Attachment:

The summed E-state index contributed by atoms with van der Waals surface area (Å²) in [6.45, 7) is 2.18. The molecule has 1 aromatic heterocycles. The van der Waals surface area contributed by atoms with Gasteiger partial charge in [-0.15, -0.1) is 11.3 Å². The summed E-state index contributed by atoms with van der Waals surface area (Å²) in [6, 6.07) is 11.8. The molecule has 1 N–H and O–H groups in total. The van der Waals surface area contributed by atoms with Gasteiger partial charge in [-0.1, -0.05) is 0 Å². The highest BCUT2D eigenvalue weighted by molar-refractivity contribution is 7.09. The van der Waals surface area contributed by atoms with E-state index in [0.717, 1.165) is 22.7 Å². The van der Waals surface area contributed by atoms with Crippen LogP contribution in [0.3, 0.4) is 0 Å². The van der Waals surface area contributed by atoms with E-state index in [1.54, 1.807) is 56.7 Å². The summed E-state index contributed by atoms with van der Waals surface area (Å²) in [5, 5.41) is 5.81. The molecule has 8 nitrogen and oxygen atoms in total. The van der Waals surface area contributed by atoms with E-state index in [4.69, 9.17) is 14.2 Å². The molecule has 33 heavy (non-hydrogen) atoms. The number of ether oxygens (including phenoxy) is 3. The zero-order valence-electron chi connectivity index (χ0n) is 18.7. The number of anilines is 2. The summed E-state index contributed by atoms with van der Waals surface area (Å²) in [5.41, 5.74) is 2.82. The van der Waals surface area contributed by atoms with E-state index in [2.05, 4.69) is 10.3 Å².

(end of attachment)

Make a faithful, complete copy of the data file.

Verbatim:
The summed E-state index contributed by atoms with van der Waals surface area (Å²) in [6.45, 7) is 2.18. The molecule has 1 aromatic heterocycles. The van der Waals surface area contributed by atoms with Gasteiger partial charge in [-0.15, -0.1) is 11.3 Å². The summed E-state index contributed by atoms with van der Waals surface area (Å²) in [6, 6.07) is 11.8. The molecule has 1 N–H and O–H groups in total. The van der Waals surface area contributed by atoms with Gasteiger partial charge in [-0.1, -0.05) is 0 Å². The highest BCUT2D eigenvalue weighted by molar-refractivity contribution is 7.09. The van der Waals surface area contributed by atoms with E-state index in [0.717, 1.165) is 22.7 Å². The van der Waals surface area contributed by atoms with Crippen LogP contribution in [0.3, 0.4) is 0 Å². The van der Waals surface area contributed by atoms with E-state index in [1.54, 1.807) is 56.7 Å². The summed E-state index contributed by atoms with van der Waals surface area (Å²) in [5, 5.41) is 5.81. The molecule has 8 nitrogen and oxygen atoms in total. The van der Waals surface area contributed by atoms with E-state index in [4.69, 9.17) is 14.2 Å². The molecule has 33 heavy (non-hydrogen) atoms. The number of ether oxygens (including phenoxy) is 3. The zero-order valence-electron chi connectivity index (χ0n) is 18.7. The number of anilines is 2. The summed E-state index contributed by atoms with van der Waals surface area (Å²) in [5.41, 5.74) is 2.82. The van der Waals surface area contributed by atoms with E-state index in [2.05, 4.69) is 10.3 Å².